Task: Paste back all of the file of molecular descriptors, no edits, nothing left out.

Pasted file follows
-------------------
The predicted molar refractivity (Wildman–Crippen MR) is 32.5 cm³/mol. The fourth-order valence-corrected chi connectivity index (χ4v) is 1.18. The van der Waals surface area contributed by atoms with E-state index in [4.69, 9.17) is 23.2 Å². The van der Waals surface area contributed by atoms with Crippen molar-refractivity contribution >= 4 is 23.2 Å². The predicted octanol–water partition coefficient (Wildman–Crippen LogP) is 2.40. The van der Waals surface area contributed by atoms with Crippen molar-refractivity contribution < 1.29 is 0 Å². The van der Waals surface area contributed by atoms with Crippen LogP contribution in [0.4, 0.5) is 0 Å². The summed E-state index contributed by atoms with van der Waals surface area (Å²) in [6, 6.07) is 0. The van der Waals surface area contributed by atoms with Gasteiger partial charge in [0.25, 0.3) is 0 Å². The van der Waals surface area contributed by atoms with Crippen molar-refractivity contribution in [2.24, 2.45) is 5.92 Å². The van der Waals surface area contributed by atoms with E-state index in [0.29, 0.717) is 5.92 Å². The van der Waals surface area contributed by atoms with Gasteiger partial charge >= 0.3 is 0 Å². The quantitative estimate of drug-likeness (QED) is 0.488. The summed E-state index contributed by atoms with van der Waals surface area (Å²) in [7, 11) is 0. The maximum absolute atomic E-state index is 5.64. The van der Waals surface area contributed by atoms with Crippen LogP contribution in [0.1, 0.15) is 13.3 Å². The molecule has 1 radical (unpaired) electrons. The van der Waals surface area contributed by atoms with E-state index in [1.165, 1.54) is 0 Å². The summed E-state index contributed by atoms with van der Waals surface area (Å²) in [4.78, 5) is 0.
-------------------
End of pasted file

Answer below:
The predicted molar refractivity (Wildman–Crippen MR) is 32.5 cm³/mol. The fourth-order valence-corrected chi connectivity index (χ4v) is 1.18. The van der Waals surface area contributed by atoms with E-state index in [4.69, 9.17) is 23.2 Å². The van der Waals surface area contributed by atoms with Crippen molar-refractivity contribution >= 4 is 23.2 Å². The predicted octanol–water partition coefficient (Wildman–Crippen LogP) is 2.40. The van der Waals surface area contributed by atoms with Crippen molar-refractivity contribution < 1.29 is 0 Å². The van der Waals surface area contributed by atoms with Crippen LogP contribution in [0.4, 0.5) is 0 Å². The summed E-state index contributed by atoms with van der Waals surface area (Å²) in [6, 6.07) is 0. The van der Waals surface area contributed by atoms with Gasteiger partial charge in [0.25, 0.3) is 0 Å². The van der Waals surface area contributed by atoms with Crippen molar-refractivity contribution in [2.24, 2.45) is 5.92 Å². The van der Waals surface area contributed by atoms with E-state index in [0.29, 0.717) is 5.92 Å². The van der Waals surface area contributed by atoms with Gasteiger partial charge >= 0.3 is 0 Å². The quantitative estimate of drug-likeness (QED) is 0.488. The summed E-state index contributed by atoms with van der Waals surface area (Å²) in [7, 11) is 0. The maximum absolute atomic E-state index is 5.64. The van der Waals surface area contributed by atoms with Crippen LogP contribution in [0.1, 0.15) is 13.3 Å². The molecule has 1 radical (unpaired) electrons. The van der Waals surface area contributed by atoms with E-state index in [1.165, 1.54) is 0 Å². The summed E-state index contributed by atoms with van der Waals surface area (Å²) in [4.78, 5) is 0.